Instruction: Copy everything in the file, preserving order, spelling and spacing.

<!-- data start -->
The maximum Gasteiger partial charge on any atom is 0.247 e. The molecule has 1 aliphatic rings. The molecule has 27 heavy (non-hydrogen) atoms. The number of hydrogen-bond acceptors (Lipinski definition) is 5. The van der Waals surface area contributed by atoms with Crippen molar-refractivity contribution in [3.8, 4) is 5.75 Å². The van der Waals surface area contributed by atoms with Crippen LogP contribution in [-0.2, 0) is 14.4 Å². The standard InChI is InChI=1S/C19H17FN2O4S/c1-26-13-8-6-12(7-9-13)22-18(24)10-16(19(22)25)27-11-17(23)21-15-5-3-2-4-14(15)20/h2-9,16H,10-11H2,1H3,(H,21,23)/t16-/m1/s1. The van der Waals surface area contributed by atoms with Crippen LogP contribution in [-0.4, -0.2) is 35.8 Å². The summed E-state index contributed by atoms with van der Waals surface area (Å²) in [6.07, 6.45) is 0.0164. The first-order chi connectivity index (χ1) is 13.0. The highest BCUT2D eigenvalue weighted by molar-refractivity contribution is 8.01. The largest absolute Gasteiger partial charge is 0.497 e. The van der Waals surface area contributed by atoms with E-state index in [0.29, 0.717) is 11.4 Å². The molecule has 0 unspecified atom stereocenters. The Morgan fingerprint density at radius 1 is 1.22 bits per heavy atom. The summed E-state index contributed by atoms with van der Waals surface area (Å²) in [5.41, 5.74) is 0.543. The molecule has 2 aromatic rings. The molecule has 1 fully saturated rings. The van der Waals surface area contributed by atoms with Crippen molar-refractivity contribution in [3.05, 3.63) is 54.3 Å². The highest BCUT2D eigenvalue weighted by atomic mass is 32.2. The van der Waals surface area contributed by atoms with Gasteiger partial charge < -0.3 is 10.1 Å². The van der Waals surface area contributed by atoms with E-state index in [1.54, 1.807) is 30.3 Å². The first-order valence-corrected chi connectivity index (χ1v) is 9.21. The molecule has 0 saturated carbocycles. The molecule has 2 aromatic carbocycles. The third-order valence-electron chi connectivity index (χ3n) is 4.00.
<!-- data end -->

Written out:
The maximum Gasteiger partial charge on any atom is 0.247 e. The molecule has 1 aliphatic rings. The molecule has 27 heavy (non-hydrogen) atoms. The number of hydrogen-bond acceptors (Lipinski definition) is 5. The van der Waals surface area contributed by atoms with Crippen molar-refractivity contribution in [3.8, 4) is 5.75 Å². The van der Waals surface area contributed by atoms with Crippen LogP contribution in [-0.2, 0) is 14.4 Å². The standard InChI is InChI=1S/C19H17FN2O4S/c1-26-13-8-6-12(7-9-13)22-18(24)10-16(19(22)25)27-11-17(23)21-15-5-3-2-4-14(15)20/h2-9,16H,10-11H2,1H3,(H,21,23)/t16-/m1/s1. The van der Waals surface area contributed by atoms with Crippen LogP contribution in [-0.4, -0.2) is 35.8 Å². The summed E-state index contributed by atoms with van der Waals surface area (Å²) in [6.07, 6.45) is 0.0164. The first-order chi connectivity index (χ1) is 13.0. The highest BCUT2D eigenvalue weighted by molar-refractivity contribution is 8.01. The largest absolute Gasteiger partial charge is 0.497 e. The van der Waals surface area contributed by atoms with E-state index in [0.29, 0.717) is 11.4 Å². The molecule has 0 unspecified atom stereocenters. The Morgan fingerprint density at radius 1 is 1.22 bits per heavy atom. The summed E-state index contributed by atoms with van der Waals surface area (Å²) in [5.41, 5.74) is 0.543. The molecule has 2 aromatic rings. The molecule has 1 fully saturated rings. The van der Waals surface area contributed by atoms with Crippen molar-refractivity contribution in [3.05, 3.63) is 54.3 Å². The highest BCUT2D eigenvalue weighted by atomic mass is 32.2. The van der Waals surface area contributed by atoms with Gasteiger partial charge < -0.3 is 10.1 Å². The van der Waals surface area contributed by atoms with E-state index in [1.54, 1.807) is 30.3 Å². The first-order valence-corrected chi connectivity index (χ1v) is 9.21. The molecule has 0 saturated carbocycles. The molecule has 2 aromatic carbocycles. The third-order valence-electron chi connectivity index (χ3n) is 4.00.